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Impact of Preferential Flow Pathways on Ability of Riparian Wetlands to Mitigate Agricultural Pollution
Published by the American Society of Agricultural and Biological Engineers, St. Joseph, Michigan www.asabe.orgCitation: Pp. 53-56 in Preferential Flow, Water Movement and Chemical Transport in the Environment, Proc. 2nd Int. Symp. (3-5 January 2001, Honolulu, Hawaii, USA), eds. D. D. Bosch and K. W. King. St. Joseph, Michigan: ASAE 701P0006.
Authors: G.W. McCarty and J. Angier
Keywords: denitrification, riparian buffers, water quality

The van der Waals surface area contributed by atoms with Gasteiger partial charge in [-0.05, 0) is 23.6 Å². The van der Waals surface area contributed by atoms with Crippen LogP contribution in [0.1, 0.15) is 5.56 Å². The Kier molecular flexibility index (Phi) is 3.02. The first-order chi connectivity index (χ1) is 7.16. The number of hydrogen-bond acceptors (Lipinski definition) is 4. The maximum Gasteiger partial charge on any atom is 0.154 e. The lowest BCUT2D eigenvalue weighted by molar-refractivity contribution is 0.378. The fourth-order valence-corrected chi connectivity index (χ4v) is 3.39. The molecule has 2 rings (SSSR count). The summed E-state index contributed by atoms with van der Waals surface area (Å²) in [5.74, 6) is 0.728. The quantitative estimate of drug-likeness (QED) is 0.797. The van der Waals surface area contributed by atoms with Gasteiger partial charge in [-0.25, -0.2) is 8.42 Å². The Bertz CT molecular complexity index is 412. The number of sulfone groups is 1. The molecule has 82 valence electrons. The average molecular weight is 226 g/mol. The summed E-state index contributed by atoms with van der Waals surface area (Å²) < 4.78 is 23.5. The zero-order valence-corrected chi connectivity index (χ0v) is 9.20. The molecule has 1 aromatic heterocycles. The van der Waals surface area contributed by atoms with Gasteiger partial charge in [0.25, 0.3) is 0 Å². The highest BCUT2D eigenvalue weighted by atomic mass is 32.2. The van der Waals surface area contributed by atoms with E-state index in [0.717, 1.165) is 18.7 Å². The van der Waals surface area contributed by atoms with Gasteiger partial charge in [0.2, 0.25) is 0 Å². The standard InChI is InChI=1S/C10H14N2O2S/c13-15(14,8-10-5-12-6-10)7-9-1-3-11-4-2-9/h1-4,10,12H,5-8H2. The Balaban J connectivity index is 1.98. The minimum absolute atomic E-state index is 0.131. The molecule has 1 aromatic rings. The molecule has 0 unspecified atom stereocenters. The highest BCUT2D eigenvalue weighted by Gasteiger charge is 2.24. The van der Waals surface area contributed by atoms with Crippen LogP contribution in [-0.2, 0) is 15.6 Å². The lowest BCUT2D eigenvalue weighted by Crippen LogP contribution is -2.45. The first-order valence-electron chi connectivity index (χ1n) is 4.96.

The impact of preferential pathways for groundwater movement on wetland function was studied in the riparian system associated with a first-order stream draining an agricultural catchment. Evidence for preferential groundwater flow includes finding open macropores and layers of wetland soil with high hydraulic conductivity. These flow pathways were found to operate on different orders of scale within the wetland ecosystem. Open channel macropores in the system typically function on a relatively small (centimeter) scale as determined by pore diameter and length. Larger orders of scale include the continuous layers of high-conductivity material which can operate with meter-plus dimension. The range of hydraulic conductivity can span three orders of magnitude (10